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Readings from the second black box confirmed on Friday that Germanwings co-pilot Andreas Lubitz deliberately caused the plane crash in the French Alps by accelerating the plane’s descent, reports agencies.

Investigators said Friday that the box revealed that Lubitz repeatedly accelerated the airliner to hasten its collision course with the mountain. This came a day after finding the mangled and blackened flight data recorder from the Alps crash site in southeastern France.

According to France’s air accident bureau, the co-pilot clearly changed the settings to increase the plane’s speed.

“A first reading shows that the pilot in the cockpit used the automatic pilot to descend the plane towards an altitude of 100 feet. Then, several times during the descent, the pilot changed the automatic pilot settings to increase the aircraft’s speed,” BEA said adding that investigators are “continuing to determine the precise sequence of events during the flight”.

The revelations came as top French psychiatrist Samuel Lepastier said it was highly likely Lubitz was suffering from schizophrenia given the strong medication he was on – notably Olanzapine, whose side effects can include “unusual changes in personality, thoughts or behaviour; hallucinations and suicidal tendencies”.

“It is highly likely he was schizophrenic, given the medication he was taking,” Dr Lepastier, head of research at Paris Diderot university told The Telegraph.

On Tuesday, Germanwings parent Lufthansa confirmed that when Lubitz resumed pilot training in 2009 he provided the flight school with medical documents showing he had gone through a “previous episode of severe depression”.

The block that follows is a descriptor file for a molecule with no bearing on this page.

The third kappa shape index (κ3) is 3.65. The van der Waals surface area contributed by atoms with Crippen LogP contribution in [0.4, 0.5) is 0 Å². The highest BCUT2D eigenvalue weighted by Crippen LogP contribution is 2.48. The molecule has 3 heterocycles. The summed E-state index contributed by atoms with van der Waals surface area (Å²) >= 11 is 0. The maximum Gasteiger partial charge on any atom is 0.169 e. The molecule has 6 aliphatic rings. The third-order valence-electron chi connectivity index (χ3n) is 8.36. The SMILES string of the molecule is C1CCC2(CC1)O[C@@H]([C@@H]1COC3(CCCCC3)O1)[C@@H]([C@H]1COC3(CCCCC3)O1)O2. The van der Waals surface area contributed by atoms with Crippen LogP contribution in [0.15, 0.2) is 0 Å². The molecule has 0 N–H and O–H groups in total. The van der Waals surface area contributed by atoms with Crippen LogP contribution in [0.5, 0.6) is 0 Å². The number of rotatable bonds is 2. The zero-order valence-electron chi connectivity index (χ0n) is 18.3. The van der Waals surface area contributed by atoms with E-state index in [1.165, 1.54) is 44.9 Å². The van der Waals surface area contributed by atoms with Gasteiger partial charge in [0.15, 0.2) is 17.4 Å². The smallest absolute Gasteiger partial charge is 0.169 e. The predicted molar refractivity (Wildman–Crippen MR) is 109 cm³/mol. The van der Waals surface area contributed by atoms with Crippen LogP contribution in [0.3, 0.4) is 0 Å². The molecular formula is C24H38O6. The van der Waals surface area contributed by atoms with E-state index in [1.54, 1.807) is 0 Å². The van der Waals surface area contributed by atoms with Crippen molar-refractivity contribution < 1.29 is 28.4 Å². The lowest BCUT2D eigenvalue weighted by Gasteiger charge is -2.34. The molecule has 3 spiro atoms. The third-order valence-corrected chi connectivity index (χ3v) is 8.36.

Dr Lepastier said Lubitz’s initial severe depressive episode “could have been the first manifestation of schizophrenia, which often first strikes in one’s early twenties”.

“Patients can then feel they have fully recovered only to discover years later that their condition is worsening and they require treatment that could be very long. It is at this stage that the temptation to commit suicide is greatest. What we don’t know is if Lubitz had been told he might require hospitalisation and realised his pilot career was well and truly over.” German prosecutors this week revealed that Lubitz had conducted Internet research on “cockpit doors” and “suicide” right before the crash.

Dr Lepastier said there was a “documented desire” among schizophrenics with suicidal tendencies to “end their life by breaking their body into pieces – as was the case here”.

He added that along with the drug’s side effects of visual impairment, drowsiness and impotence, “one is also cut off from one’s own emotions and in moments of stress, can make entirely the wrong decisions”.

Asked whether he would have been aware he was committing mass murder, Dr Lepastier said “probably not”.

“Melancholic or deliriously depressed people are so narcissistic that others don’t count in their mind. There may well have been no real desire to kill others; rather one can say he forgot about everyone else and in the end nothing counted except his own situation.” “That said, one should never forget that a suicide is in fact a murder committed against oneself.”

A Rome to Hanover Germanwings flight had to make an emergency landing in Venice on Friday after a passenger and crew member suddenly felt unwell, possibly from panic attacks. (Source: Newvision)